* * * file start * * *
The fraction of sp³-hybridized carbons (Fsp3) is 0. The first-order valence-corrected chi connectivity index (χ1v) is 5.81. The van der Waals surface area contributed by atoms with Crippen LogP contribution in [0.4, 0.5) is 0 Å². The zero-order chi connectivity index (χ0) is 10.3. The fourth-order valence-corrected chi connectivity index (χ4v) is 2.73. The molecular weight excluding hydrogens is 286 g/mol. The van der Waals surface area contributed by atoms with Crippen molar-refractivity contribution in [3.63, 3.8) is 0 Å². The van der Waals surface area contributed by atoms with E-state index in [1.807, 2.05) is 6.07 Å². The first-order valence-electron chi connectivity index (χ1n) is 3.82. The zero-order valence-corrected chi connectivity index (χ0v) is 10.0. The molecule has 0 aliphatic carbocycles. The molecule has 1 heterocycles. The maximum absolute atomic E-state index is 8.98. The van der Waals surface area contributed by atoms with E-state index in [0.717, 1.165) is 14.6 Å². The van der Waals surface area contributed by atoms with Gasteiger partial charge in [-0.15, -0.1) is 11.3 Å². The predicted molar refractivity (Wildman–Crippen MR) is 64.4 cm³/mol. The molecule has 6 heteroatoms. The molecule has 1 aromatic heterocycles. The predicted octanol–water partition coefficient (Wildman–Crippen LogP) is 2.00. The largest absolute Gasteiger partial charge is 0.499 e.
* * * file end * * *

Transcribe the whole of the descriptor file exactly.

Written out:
The fraction of sp³-hybridized carbons (Fsp3) is 0. The first-order valence-corrected chi connectivity index (χ1v) is 5.81. The van der Waals surface area contributed by atoms with Crippen LogP contribution in [0.4, 0.5) is 0 Å². The zero-order chi connectivity index (χ0) is 10.3. The fourth-order valence-corrected chi connectivity index (χ4v) is 2.73. The molecular weight excluding hydrogens is 286 g/mol. The van der Waals surface area contributed by atoms with Crippen molar-refractivity contribution in [3.63, 3.8) is 0 Å². The van der Waals surface area contributed by atoms with E-state index in [1.807, 2.05) is 6.07 Å². The first-order valence-electron chi connectivity index (χ1n) is 3.82. The zero-order valence-corrected chi connectivity index (χ0v) is 10.0. The molecule has 0 aliphatic carbocycles. The molecule has 1 heterocycles. The maximum absolute atomic E-state index is 8.98. The van der Waals surface area contributed by atoms with E-state index in [0.717, 1.165) is 14.6 Å². The van der Waals surface area contributed by atoms with Gasteiger partial charge in [-0.15, -0.1) is 11.3 Å². The predicted molar refractivity (Wildman–Crippen MR) is 64.4 cm³/mol. The molecule has 6 heteroatoms. The molecule has 1 aromatic heterocycles. The predicted octanol–water partition coefficient (Wildman–Crippen LogP) is 2.00. The largest absolute Gasteiger partial charge is 0.499 e.